Working for Racial Justice: A Letter to Members of Magdalene College
The academic year has ended in the middle of a very eventful period on the international scene. You’ll all be aware of the widespread and dramatic response to the Black Lives Matter movement – a powerful statement from so many marginalised and abused communities that enough is enough in the squalid history of racial violence and injustice.
What should we be doing as a community? Not just making statements, I hope, but making changes, here and wherever else we have a voice. And this begins with trying to listen to the voices in our own community that don’t always find a hearing. I’m grateful that many of you have already been active in enabling this conversation, and I hope that we can all contribute, learn and act.
We are planning a 1 hour online discussion on July 8th at 1 p.m. under the title, ‘Changing the Landscape: A Just and Secure Future for BAME Students in Higher Education’, with Dr Ali Meghji and Professor Franklin Aigbirhio. We intend this to be a chance to share some relevant research and reflection from our own academic community, and also to invite your questions and comments. The online events we have organised so far have been widely followed by alumni as well as current members, so this is a significant opportunity to focus attention on the need for change. Full details for joining will be circulated as soon as possible.
We have for the last year or so been taking part in and helping to fund research on the legacy of slavery in the history of the university and the colleges, in response to challenges in recent years to achieve fuller transparency on this. We have also continued to raise money for the Mandela scholarships and other Africa-directed initiatives. The Peter Peckard Essay Prize, awarded each year, commemorates our most famous eighteenth-century Master, who was one of the earliest and fiercest campaigners in Britain for the abolition of what he called the ‘national sin’ of the Atlantic slave trade: the prize is awarded for work on modern forms of slavery, whether rooted in race or gender or other forms of disadvantage.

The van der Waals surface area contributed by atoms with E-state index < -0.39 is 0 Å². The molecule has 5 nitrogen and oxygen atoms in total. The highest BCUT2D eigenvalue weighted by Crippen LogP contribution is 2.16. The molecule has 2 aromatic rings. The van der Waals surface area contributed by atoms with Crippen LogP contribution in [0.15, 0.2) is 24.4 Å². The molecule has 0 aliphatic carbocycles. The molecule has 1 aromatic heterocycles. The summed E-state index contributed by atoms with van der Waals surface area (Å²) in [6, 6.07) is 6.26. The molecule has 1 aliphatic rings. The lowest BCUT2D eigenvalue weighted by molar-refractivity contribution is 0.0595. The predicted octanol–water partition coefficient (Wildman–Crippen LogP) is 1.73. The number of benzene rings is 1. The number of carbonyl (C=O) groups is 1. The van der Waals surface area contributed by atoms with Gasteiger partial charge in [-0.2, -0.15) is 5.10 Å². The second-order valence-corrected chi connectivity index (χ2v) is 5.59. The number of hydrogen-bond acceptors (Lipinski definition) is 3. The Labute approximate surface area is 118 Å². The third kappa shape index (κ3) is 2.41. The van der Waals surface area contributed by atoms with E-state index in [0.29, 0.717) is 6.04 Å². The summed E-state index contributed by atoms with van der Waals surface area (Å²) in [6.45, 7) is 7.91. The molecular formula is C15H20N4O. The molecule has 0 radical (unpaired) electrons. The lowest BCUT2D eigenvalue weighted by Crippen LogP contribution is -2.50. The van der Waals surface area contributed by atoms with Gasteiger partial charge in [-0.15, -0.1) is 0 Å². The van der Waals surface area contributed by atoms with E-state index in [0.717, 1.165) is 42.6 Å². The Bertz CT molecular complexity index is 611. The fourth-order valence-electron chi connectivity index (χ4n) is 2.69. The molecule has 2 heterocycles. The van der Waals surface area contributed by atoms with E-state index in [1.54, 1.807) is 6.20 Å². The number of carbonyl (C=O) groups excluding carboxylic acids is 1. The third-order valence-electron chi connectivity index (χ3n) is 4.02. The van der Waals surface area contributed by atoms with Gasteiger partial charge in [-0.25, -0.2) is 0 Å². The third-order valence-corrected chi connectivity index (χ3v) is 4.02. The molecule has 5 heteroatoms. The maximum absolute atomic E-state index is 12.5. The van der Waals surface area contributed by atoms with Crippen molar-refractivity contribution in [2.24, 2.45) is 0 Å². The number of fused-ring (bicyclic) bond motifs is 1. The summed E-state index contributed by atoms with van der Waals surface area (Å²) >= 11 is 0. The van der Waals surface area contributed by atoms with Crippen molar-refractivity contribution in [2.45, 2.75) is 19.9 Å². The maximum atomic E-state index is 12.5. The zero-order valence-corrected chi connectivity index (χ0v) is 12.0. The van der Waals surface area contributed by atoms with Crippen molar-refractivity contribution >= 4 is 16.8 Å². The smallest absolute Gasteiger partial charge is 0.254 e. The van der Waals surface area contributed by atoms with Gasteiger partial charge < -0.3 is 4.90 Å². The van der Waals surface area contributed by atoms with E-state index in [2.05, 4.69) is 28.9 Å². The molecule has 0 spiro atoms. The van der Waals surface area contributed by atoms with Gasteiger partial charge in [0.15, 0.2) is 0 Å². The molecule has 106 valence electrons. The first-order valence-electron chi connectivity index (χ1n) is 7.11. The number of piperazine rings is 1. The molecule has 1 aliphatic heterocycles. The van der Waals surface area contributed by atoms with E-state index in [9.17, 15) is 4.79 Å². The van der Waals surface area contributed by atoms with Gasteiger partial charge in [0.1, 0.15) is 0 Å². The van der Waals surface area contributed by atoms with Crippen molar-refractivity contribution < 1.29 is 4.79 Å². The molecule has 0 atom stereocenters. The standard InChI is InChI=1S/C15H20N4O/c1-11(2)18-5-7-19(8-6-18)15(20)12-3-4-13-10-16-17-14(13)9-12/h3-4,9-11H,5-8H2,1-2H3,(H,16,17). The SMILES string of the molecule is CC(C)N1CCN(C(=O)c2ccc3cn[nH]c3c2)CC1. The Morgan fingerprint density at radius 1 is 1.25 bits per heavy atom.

But we still need to learn more about how we can take these concerns forward practically and transformingly. As a college, we need also to make sure that people currently feeling more vulnerable than usual are finding the support they need, and we hope – as always – that you will let us know what’s needed.
I hope that this community will continue not only to be vocal in its support for those living with systemic injustice, but also to be effective in its response. We need to live up to the best of our history – remembering Peckard’s courageous campaigning – and to live out the values we claim to share and embody.
Dr Rowan Williams
Master of Magdalene